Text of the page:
Do you ever wonder why your internet speed sometimes inexplicitly slows? It may be that your ISP is red flagging you as a broadband hog and is intentionally limiting your transmission speed. Known as a bandwidth cap, the practice is employed by a number of ISP’s when a channel intended to be shared by many users becomes overloaded by a small number of users. Also referred to as a “Fair Access Policy”, the practice serves to conserve bandwidth transmission that is being consumed by even a single heavy user through activities such as file sharing, listening to internet radio or participating in streaming video.
From the ISP’s perspective, the amount of data that can funnel through a particular network is finite, much like water running through a pipe. The diameter of the pipe determines the speed and volume with which the water can flow through it. The ISP’s control what is referred to as the “last mile” of the network. This enables the ISP slow the flow of information that is either entering or leaving that IP address. Sometimes, this is achieved through the modem. Another approach used by ISP’s to cap the amount of broadband used. This is called “bursting” and in this scenario, the ISP administrator establishes a” peak time limit”, a “lower sustained limit” and a “credit limit.” Each of these tactics serves to either debit your account for overuse or credit your account for conserving your bytes.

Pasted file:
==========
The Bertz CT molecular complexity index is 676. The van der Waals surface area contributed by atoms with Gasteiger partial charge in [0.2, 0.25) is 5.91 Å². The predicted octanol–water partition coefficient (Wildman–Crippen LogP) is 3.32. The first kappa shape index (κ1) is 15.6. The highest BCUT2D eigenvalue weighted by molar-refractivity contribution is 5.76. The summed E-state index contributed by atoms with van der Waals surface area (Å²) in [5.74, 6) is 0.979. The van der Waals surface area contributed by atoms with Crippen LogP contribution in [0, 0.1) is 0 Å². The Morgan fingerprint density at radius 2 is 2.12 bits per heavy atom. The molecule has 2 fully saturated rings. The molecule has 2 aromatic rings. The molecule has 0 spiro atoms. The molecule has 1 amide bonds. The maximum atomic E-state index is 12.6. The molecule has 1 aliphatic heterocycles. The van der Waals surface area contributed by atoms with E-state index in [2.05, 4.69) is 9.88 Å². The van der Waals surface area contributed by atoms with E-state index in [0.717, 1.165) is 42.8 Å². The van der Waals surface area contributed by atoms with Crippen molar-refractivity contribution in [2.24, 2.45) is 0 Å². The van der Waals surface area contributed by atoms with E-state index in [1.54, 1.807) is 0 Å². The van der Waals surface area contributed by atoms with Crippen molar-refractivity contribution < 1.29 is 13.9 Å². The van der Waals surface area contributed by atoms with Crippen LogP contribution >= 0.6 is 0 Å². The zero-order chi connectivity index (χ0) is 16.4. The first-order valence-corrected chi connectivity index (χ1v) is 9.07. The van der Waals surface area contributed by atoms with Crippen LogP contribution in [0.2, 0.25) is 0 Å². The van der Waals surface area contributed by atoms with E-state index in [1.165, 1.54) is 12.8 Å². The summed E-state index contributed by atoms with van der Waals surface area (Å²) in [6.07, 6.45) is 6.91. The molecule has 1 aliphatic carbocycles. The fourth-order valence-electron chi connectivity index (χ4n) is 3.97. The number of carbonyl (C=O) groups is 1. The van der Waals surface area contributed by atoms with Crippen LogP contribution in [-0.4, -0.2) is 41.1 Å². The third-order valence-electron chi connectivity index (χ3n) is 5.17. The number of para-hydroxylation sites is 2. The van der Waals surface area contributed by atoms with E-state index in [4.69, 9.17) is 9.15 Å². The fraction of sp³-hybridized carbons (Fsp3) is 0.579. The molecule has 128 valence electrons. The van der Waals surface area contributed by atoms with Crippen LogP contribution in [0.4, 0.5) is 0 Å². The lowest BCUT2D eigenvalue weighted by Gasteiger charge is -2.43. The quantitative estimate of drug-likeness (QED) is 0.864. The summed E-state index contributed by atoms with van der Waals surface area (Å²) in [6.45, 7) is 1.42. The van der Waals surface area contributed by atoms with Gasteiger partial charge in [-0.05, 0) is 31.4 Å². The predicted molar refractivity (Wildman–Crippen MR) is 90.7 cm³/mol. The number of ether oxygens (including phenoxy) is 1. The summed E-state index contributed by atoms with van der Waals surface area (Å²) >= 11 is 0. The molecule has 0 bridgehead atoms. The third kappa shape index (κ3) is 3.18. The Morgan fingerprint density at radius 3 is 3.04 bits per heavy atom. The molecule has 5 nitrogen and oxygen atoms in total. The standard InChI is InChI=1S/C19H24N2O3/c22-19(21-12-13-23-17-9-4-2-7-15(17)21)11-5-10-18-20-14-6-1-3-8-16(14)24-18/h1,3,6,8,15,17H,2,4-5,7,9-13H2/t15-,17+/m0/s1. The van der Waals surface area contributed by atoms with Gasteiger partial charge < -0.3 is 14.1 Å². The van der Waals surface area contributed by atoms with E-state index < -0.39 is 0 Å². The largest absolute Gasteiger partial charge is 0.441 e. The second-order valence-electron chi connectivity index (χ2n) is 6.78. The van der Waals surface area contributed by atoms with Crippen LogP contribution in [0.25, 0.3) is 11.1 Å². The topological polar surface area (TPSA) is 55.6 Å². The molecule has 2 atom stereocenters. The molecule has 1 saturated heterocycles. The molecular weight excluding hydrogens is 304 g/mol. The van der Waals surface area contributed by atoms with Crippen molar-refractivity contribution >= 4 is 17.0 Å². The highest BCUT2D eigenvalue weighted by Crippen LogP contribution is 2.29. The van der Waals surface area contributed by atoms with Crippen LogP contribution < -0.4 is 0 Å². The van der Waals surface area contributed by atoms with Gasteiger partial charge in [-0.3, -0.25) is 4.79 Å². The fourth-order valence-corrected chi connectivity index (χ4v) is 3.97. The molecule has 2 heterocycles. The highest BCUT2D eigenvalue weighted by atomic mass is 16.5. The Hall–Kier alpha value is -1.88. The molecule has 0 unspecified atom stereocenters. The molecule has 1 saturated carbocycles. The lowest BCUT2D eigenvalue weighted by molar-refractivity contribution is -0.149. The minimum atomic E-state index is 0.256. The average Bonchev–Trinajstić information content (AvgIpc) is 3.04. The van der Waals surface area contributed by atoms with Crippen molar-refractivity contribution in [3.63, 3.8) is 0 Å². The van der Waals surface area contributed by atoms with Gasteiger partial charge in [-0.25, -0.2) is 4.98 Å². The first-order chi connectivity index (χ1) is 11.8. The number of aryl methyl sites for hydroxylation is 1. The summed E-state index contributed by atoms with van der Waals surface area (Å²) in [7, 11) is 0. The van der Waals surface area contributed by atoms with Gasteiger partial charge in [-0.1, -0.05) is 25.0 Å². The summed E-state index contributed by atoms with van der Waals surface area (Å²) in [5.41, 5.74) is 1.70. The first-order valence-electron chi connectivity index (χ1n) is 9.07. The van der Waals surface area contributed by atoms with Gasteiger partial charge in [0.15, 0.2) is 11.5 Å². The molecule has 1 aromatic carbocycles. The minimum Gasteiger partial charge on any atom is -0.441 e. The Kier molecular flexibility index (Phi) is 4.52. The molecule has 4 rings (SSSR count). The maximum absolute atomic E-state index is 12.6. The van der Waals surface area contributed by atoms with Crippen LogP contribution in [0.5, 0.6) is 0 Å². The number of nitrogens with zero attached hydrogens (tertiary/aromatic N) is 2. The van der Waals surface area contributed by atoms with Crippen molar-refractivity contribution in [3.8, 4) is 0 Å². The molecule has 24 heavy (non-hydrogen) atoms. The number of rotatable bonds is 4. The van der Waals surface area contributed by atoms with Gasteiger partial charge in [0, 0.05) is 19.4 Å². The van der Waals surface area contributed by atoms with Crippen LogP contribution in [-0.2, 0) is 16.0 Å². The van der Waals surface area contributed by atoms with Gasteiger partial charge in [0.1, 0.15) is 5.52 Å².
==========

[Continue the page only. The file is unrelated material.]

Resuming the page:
Here is a rundown on the some major ISP’s and their policy on broadband caps.:
- Comcast – cap at 300 GB/mo. Comcast suspended the cap on May 12th, It is working on a plan to charge a fee of $10 to allowing you to 50 more GB
- ART – Cap at 250 GB or 150 GB/mo. Charge customers $10 for an additional 50GB
- CenturyLink – Contracts for 1.5 Mbp have a 150GB cap, for speeds greater than 1.5 Mbp cap off at 250 GB.
- Cox – no caps
When investigating an ISP, inquire about their CAP policy before agreeing to a contract. At least they’ll respect you for knowing what it is.